“Candles of Hope Where Despair Keeps Watch”
Job 11:17-20; 16:15-17; excerpt for Elie Wiesel – Hope. Despair, and Memory
By Don Ludwig, December 6, 2020
A Hasidic Legend
A Hasidic legend tells us that the great Rabbi Baal-Shem-Tov, Master of the Good Name, also known as the Besht, undertook an urgent and perilous mission: to hasten the coming of the Messiah. The Jewish people and all humanity were suffering too much, beset by too many evils. They had to be saved, and swiftly. For having tried to meddle with history, the Besht was punished; banished along with his faithful servant to a distant island. In despair, the servant implored his master to exercise his mysterious powers in order to bring them both home. “Impossible”, the Besht replied. “My powers have been taken from me”. “Then, please, say a prayer, recite a litany, work a miracle”. “Impossible”, the Master replied, “I have forgotten everything”. They both fell to weeping.
Suddenly the Master turned to his servant and asked: “Remind me of a prayer — any prayer .” “If only I could”, said the servant. “I too have forgotten everything”. “Everything — absolutely everything?” “Yes, except — “Except what?” “Except the alphabet”. At that the Besht cried out joyfully: “Then what are you waiting for? Begin reciting the alphabet and I shall repeat after you…”. And together the two exiled men began to recite, at first in whispers, then more loudly: “Aleph, beth, gimel, daleth…” And over again, each time more vigorously, more fervently; until, ultimately, the Besht regained his powers, having restored his memory.
I love this story. It is a story about hope—a story about messianic expectation and the importance of friendship to transcend our ability to rise above despair. It is a story about memory—how our memory keeps us grounded in the moment and lifts us out of the depths of despair and grants us hope for the future. Elie Wiesel once said, “Hope without memory is like memory without hope.”
Memories of Despair
Fourteen years ago, many of you may remember, I walked into this church—actually I dragged myself into this place using a walker—barely able to speak, recently emerging from a cocoon of depression, looking not for outcomes or pity—but craving a way out of despair—a way out of the isolation and loneliness—craving a spiritual home that would reignite my flame and restore my sense of purpose. Hope without memory is like memory without hope.
Our old testament lesson today reminds us of Job’s utter despair. Job lost everything—his children, his friends, his possessions, and even his argument with God—yet, he still found the strength to begin again, to rebuild his life. Job, our ancestor. Job, our contemporary. His ordeal concerns all humanity. Hope without memory is like memory without hope.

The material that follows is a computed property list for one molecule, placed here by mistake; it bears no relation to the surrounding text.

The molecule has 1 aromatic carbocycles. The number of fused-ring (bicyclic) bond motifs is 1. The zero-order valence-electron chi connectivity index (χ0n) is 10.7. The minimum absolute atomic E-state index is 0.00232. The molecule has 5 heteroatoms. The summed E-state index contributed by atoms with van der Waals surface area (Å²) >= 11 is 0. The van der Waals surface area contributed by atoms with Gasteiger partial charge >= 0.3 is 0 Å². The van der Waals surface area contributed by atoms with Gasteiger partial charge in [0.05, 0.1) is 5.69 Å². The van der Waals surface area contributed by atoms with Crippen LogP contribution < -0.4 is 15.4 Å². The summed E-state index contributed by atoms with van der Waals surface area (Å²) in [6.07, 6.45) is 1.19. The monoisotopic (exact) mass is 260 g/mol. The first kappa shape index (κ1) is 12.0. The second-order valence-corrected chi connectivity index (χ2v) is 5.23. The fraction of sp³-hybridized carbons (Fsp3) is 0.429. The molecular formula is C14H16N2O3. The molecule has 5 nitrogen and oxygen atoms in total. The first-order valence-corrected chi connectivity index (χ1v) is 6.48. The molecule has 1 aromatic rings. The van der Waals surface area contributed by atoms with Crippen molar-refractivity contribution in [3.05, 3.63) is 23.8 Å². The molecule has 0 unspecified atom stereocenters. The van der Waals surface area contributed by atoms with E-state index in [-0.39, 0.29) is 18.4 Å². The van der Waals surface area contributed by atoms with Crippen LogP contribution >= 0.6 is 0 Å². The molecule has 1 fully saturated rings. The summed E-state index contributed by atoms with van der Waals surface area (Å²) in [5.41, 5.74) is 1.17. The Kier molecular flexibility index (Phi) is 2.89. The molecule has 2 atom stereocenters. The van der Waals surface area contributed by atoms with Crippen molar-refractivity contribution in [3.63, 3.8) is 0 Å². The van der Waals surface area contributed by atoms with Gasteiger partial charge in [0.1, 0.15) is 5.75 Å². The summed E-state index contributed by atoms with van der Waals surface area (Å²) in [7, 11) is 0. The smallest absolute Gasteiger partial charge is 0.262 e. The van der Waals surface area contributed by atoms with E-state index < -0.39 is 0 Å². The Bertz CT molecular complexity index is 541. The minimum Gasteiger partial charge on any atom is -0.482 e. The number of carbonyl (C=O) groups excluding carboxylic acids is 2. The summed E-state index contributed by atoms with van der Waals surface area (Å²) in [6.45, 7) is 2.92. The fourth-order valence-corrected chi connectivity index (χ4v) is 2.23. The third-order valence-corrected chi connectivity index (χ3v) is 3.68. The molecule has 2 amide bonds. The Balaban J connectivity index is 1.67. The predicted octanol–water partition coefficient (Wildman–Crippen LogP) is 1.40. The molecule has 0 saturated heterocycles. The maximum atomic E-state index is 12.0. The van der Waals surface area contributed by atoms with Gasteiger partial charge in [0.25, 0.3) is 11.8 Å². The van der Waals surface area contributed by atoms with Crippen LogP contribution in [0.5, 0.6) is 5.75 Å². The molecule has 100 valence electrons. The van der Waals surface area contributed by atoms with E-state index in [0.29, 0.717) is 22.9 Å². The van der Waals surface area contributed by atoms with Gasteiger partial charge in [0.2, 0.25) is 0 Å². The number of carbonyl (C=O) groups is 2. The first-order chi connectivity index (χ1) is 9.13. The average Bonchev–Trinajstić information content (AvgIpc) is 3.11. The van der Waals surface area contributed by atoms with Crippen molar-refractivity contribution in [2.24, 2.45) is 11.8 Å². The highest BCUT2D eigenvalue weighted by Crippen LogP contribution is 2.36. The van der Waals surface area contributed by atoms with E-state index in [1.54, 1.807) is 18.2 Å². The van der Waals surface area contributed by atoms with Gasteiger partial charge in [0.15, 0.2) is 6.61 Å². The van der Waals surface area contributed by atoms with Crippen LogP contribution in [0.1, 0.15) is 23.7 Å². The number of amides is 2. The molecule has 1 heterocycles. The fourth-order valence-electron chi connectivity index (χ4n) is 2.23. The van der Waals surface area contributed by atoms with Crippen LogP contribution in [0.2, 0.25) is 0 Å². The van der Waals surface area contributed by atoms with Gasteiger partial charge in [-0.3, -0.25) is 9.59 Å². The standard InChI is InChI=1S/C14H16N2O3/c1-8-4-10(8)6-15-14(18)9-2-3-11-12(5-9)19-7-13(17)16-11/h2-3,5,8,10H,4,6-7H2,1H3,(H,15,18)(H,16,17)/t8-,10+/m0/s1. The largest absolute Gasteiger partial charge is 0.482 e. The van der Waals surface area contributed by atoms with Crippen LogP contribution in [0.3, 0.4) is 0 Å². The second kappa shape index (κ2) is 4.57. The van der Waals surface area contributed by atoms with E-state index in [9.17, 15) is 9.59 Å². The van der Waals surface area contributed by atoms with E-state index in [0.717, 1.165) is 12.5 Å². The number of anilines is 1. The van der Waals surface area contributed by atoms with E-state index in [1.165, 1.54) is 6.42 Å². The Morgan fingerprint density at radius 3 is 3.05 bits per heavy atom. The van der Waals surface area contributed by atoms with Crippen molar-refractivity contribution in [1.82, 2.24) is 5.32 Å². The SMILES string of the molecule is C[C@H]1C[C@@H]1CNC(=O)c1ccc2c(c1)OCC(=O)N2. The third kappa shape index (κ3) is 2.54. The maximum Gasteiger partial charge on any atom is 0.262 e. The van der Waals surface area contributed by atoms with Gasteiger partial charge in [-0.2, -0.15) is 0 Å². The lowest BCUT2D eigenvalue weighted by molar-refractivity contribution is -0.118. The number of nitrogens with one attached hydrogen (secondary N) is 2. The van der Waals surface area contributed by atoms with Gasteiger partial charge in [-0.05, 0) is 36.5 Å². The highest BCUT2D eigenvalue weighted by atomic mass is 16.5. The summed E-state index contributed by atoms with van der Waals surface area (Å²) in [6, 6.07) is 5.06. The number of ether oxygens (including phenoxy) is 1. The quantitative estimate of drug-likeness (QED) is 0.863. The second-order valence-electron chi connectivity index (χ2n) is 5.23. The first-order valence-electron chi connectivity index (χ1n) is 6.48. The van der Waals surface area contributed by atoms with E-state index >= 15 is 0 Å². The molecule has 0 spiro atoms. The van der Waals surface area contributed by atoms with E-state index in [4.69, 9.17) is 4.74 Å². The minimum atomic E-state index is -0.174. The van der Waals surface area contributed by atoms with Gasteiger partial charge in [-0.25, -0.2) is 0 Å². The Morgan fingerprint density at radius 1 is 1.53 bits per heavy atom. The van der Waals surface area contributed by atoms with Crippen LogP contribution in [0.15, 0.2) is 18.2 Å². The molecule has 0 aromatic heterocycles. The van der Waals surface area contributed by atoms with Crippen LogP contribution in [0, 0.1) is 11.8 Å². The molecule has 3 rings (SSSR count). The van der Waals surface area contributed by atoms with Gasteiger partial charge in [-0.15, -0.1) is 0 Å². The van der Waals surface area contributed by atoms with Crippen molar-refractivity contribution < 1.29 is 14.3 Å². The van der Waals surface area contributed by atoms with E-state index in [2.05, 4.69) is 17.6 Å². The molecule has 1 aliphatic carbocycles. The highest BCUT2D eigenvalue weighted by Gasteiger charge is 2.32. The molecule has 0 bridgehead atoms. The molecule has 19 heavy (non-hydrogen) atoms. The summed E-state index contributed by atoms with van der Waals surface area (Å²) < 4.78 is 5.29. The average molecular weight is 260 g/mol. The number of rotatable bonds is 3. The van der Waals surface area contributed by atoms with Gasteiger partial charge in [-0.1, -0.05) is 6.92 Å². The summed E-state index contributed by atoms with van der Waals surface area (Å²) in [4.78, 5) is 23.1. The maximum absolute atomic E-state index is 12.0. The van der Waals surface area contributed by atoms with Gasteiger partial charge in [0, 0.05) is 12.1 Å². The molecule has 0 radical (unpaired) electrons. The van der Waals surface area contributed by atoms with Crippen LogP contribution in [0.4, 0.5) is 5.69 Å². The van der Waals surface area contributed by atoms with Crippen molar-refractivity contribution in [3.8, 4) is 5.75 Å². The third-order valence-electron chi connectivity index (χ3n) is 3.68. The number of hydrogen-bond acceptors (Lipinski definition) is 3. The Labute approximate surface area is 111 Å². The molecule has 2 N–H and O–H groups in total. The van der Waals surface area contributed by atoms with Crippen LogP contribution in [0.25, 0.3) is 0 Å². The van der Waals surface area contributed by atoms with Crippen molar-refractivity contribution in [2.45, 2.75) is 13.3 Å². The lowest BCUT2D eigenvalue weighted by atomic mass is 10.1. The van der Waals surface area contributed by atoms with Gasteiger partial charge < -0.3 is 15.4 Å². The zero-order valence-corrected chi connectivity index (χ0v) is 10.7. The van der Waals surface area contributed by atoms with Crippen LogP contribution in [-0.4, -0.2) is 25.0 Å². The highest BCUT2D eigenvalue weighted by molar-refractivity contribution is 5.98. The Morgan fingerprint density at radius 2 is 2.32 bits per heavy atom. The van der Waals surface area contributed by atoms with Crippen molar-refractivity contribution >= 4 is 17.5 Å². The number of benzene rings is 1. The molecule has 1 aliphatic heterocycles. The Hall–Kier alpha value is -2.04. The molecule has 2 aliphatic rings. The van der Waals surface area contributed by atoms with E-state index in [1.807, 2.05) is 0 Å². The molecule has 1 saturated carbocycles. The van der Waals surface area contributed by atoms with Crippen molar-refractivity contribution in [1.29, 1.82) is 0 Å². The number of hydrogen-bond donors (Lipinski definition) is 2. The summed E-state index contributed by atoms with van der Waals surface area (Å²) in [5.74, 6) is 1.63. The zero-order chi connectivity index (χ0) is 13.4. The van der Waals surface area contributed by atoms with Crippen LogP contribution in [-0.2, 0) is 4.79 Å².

Elie Wiesel has written extensively about his experience of despair in Auschwitz during the Nazi extermination of the Jews. He gruesomely writes, “Fear dominated the universe… Children looked like old men, old men whimpered like children. Men and women from every corner of Europe were suddenly reduced to nameless and faceless creatures desperate for the same ration of bread or soup, dreading the same end… Life in this accursed universe was so distorted, so unnatural that a new species had evolved. Waking among the dead, one wondered if one was still alive.” Hope without memory is like memory without hope.
Howard Thurmon grew up the grandson of a slave in Daytona Florida. He wrote about the utter despair of the African American experience. Through the system of chattel slavery to Jim Crow laws to mass incarceration to profiling and disproportionate deaths—Black people have always been considered second class citizens in America. What must it be like to be in a constant state of fear and despair? Hope without memory is like memory without hope.
Candles of Hope
Howard Thurman once said, “The striking similarity between the social position of Jesus in Palestine and that of the vast majority of Black Americans is obvious to anyone who tarries long over the facts.” I do not mean to say that the experiences of the Jews in Auschwitz, Blacks in America, my experience of health and disability, the experience of Job who loses everything and even Jesus of Palestine are all the same. Certainly, they are not. But one cannot help but see that they belong to the same camp of human experience: despair.
Our current world is filled with experiences of despair on every side. We need hope just like so many groups and individuals have before us. I began with the story of the Besht. And like the Besht, we all need to remember more than ever—we need to develop friendships with each other to see us through. Maybe we begin by reciting the alphabet together—starting with what we remember—memories of how so many have risen above despair in the past—standing on their shoulders in order to regain our powers and build our own hope for today.
Friends, Advent reminds us that hope is not only God’s gift to us, it is our gift to ourselves and each other. For Job and Jesus and all these other stories of despair, the source of hope was memory and friendship, as it must be ours. Yes, despair keeps watch over our lives. But because we remember, we have the duty to reject despair. Because we remember, we lean in and hold on to each other. Because we remember, we light candles of hope amidst despair, and await the Messiah to renew our strength.